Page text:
The Valentimes: Who run the world?

 
 

With Beyonce’s feminist credentials being called into question once again after the premiere of her documentary, Aoife Valentine asks what is good enough

All thing’s considered, it’s hard to think of Beyonce as anything other than a good role model for young women. Sure, particularly earlier this year, she drew some criticism for posing in her underwear on the cover of GQ magazine, as well as performing at the Superbowl in little more than a patch of leather held together with some lace, but she’s never been known for dressing conservatively and there’s a lot more going on in her world to land her the ‘role model’ label than what she chooses to perform in.

Beyonce has built her own empire. For the last number of years, she has been her own manager, looking after all aspects of her career and her brand. When she fired her father, who had until 2010 been her manager, she said that she felt it was time she compete with her male artist counterparts and become a mogul, and that she has. She runs her own business; mostly stays out of trouble (lip-syncing scandal aside); is happily married with a daughter; and with numerous female empowerment anthems in her repertoire, even Barack Obama has declared her the perfect role model for his daughters. If that’s not a shining endorsement, I don’t know what is.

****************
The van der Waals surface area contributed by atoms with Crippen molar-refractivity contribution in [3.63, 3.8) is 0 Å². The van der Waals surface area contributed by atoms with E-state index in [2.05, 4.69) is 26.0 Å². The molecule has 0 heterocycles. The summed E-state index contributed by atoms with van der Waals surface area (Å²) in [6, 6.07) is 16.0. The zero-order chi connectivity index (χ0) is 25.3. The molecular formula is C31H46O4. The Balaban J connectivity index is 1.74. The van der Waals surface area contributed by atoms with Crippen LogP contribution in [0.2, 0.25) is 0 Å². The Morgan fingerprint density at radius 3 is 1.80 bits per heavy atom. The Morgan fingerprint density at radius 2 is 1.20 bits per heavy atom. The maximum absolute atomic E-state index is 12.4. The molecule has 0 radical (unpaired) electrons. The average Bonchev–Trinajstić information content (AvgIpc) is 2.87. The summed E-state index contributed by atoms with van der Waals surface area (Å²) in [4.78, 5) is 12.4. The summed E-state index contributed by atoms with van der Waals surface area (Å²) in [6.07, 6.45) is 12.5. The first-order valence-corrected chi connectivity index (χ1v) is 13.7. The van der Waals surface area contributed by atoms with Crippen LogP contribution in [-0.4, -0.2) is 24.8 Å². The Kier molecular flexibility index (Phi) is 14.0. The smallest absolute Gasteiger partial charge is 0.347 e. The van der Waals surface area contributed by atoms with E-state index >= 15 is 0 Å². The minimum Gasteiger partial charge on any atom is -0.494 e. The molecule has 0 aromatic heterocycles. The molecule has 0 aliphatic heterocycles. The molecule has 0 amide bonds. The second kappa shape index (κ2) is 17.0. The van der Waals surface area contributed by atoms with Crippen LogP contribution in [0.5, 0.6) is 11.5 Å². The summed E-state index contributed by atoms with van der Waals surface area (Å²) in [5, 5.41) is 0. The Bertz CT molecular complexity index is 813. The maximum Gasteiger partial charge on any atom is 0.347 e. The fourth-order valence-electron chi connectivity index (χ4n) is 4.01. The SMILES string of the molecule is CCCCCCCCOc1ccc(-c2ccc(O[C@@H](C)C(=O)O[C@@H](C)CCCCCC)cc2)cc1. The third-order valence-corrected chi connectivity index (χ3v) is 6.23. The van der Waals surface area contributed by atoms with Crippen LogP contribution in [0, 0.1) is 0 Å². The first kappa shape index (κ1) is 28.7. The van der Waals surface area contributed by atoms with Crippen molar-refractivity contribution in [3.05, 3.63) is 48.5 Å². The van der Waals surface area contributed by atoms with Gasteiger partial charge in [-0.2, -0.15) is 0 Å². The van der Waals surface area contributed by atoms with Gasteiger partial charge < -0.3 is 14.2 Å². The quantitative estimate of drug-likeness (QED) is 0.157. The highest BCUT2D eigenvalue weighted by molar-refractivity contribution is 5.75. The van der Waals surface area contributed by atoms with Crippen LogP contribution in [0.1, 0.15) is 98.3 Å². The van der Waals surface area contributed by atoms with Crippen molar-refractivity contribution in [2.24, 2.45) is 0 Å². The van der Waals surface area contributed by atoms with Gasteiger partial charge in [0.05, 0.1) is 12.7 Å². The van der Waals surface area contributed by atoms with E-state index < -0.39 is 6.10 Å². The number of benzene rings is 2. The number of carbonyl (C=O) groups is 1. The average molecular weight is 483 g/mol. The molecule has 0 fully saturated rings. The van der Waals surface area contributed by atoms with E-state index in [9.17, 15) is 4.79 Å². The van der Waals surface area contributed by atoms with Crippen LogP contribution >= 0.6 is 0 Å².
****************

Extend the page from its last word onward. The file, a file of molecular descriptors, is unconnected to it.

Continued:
Beyonce is a powerful woman, and there’s no doubting she’s well aware of that. In that same issue of GQ, she says: “I’m more powerful than my mind can even digest,” and her most recent release, ‘Bow Down, Bitches’ demands people well, bow down before her, clearly making the point that she really is the Queen B.